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The Villages
Wednesday, May 29, 2024

Village of Tamarind Grove resident claims he was singled out over little white cross

A Village of Tamarind Grove resident claims he was singled out over a little white cross and parrot ornament in his yard.

Wayne Anderson, of 2439 Ansley Path, pleaded his case Friday before the Community Development District 8 Board of Supervisors.

His property is in compliance now, the cross and a “happy spinning parrot” have been removed from his yard. He said he had received the cross from the Knights of Columbus and the parrot ornament was an homage to his pet Macaw Parrot.

However, Anderson objected to the fact that he had to take his yard ornaments out while his neighbors’ yard ornaments remain.

“Why am I targeted?” he asked.

An anonymous complaint had been received about Anderson’s yard ornaments, something that Anderson called “revenge.” He said he had an issue with a neighbor and filed an incident report with the Sumter County Sheriff’s Office. He believes that neighbor got revenge by making the anonymous complaint.

CDD 8 Chairman Duane Johnson wondered out loud why the deed compliance officer who investigated the complaint at Anderson’s home didn’t look around for similar violations in the neighborhood.

“If a deed compliance officer is out there to investigate a complaint and sees other violations in the neighborhood, why doesn’t he take action?” Johnson asked.

The anonymous complaint system in The Villages is designed to promote harmony in the neighborhood. If a yard ornament draws no complaints, it can stay. If a complaint is lodged, it will be investigated and if it is in violation, the yard ornament must be removed.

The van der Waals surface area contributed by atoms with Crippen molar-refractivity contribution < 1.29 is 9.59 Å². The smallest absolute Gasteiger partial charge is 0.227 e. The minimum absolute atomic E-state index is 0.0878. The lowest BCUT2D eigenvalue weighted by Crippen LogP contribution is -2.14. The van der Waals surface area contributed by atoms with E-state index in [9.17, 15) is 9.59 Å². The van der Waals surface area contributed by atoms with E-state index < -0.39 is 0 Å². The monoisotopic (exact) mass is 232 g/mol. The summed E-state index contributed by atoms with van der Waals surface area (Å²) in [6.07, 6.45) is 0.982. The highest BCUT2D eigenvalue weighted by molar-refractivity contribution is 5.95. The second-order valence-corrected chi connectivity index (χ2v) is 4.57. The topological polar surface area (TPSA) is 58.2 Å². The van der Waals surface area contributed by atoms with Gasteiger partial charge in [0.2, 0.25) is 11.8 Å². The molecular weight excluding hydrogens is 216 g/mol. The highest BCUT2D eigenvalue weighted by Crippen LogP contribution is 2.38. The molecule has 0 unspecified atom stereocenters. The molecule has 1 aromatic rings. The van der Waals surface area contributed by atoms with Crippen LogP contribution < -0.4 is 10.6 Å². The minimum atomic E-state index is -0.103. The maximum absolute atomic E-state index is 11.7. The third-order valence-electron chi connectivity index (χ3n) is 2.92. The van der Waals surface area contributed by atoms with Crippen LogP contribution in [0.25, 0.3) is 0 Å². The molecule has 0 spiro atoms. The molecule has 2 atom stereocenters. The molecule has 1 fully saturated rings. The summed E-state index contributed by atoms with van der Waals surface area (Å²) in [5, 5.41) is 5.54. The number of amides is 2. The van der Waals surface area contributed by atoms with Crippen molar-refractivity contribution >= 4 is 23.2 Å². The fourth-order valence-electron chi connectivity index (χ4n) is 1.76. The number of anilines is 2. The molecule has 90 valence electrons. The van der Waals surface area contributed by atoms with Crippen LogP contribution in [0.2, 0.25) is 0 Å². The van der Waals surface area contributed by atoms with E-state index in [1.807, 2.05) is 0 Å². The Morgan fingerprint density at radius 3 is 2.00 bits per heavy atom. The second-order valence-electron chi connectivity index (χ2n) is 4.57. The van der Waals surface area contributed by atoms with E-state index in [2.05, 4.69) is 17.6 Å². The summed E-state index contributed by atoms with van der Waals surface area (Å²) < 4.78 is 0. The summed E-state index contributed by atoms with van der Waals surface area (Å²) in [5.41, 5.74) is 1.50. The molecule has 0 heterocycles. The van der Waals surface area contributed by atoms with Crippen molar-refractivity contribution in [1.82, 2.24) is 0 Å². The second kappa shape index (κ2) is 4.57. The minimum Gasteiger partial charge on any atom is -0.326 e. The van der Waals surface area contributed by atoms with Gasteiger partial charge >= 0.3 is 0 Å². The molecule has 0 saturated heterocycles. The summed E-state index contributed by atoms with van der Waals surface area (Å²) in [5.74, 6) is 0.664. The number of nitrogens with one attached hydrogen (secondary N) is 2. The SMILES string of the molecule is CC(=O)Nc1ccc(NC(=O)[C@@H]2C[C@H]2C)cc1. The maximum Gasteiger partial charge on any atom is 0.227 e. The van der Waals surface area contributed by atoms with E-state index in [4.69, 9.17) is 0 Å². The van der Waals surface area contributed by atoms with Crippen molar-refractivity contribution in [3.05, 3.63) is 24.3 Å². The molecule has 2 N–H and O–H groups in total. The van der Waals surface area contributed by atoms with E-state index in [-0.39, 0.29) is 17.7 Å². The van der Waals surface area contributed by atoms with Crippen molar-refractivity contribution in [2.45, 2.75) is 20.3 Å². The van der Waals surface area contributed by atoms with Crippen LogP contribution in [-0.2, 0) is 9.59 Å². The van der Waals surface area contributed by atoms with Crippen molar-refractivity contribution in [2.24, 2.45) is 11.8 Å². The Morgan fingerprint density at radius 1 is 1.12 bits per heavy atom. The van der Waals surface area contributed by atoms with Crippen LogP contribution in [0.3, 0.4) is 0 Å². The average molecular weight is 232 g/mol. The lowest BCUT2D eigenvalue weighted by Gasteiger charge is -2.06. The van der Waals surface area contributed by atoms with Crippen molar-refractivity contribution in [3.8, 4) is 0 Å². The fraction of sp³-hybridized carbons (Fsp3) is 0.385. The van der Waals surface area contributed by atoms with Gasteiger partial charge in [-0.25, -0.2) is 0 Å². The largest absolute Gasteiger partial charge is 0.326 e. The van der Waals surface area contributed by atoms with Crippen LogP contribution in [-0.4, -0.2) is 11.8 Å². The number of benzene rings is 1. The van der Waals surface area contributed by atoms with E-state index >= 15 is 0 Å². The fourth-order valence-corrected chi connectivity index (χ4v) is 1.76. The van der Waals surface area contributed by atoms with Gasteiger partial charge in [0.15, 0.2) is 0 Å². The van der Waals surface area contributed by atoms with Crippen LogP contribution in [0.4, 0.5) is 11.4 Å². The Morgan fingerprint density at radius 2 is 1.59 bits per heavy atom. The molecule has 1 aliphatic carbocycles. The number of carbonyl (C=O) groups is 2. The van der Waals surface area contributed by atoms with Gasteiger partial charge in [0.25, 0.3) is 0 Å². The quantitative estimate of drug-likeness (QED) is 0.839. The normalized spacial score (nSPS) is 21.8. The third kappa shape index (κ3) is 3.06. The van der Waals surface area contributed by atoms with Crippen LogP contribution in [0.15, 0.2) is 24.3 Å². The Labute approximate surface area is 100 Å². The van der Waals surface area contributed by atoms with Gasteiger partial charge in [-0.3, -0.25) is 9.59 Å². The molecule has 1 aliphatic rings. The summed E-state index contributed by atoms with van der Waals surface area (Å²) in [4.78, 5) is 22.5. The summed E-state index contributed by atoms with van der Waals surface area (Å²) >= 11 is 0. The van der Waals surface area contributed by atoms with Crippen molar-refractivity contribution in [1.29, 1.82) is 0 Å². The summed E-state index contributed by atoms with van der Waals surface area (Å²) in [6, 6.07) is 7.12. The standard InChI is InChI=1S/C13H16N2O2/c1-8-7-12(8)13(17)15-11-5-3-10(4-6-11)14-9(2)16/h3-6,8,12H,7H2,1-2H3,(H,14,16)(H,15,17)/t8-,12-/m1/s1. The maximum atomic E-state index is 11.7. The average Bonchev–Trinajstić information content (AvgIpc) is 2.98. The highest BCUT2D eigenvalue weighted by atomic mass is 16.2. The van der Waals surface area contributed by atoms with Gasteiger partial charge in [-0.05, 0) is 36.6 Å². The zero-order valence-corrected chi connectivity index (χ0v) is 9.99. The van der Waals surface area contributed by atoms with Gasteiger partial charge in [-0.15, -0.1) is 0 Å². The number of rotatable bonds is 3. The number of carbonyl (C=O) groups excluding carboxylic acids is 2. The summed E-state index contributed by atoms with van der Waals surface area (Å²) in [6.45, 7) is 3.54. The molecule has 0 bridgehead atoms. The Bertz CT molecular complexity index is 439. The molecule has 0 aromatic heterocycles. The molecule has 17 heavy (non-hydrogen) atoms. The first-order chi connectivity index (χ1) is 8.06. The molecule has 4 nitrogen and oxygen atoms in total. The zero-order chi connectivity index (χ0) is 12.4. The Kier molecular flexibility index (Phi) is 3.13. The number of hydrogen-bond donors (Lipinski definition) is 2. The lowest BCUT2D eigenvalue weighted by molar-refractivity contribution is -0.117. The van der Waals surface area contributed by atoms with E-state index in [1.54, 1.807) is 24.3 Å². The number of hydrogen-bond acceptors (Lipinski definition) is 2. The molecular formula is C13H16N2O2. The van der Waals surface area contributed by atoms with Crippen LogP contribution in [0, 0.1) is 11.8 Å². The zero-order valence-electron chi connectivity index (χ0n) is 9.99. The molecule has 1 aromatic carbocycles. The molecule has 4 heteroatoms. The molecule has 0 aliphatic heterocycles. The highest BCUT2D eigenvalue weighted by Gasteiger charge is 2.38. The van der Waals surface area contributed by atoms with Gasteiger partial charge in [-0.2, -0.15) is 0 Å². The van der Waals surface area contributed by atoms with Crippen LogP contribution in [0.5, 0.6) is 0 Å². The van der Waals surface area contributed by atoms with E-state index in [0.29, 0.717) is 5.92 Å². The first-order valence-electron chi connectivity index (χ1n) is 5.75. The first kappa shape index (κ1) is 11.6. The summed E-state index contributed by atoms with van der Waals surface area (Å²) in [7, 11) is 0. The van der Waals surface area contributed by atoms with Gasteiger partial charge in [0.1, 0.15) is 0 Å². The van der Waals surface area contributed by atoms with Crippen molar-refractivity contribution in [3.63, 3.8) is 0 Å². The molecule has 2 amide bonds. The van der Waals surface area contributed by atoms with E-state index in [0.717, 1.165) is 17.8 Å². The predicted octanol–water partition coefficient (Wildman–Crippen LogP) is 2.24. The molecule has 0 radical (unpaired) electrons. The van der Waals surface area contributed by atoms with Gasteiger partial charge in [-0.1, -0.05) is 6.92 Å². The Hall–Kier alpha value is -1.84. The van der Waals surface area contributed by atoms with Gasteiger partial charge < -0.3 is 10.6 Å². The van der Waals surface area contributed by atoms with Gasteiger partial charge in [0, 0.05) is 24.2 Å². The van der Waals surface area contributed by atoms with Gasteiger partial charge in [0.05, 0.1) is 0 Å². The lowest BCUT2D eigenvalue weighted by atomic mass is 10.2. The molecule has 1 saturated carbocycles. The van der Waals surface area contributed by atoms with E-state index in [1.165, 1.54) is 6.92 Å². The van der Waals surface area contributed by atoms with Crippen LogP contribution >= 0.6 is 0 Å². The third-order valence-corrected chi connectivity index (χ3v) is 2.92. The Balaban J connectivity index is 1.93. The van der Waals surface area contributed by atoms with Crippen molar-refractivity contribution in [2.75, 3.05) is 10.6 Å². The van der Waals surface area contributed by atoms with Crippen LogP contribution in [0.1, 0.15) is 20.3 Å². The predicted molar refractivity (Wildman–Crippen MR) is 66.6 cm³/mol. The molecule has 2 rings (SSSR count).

District Counsel Valerie Fuchs said the policy is “content neutral,” so it doesn’t matter if it’s a cross or a pink flamingo.

“They will be handled exactly the same way,” Fuchs said.

Johnson countered that the enforcement mechanism doesn’t provide a level playing field.

“I want to go on record to say there is a fairness/unfairness issue when it comes to enforcement of deed restrictions,” Johnson said.

He suggested the CDD 8 board take another look at the anonymous complaint process, but his idea did not win the support of his fellow supervisors, who were clearly weary of debating it.

Supervisor Sal Torname said the board has already spent a great deal of time and energy debating the anonymous complaint system.

“It’s not fair, but it’s the system,” said Supervisor Larry McMurry.

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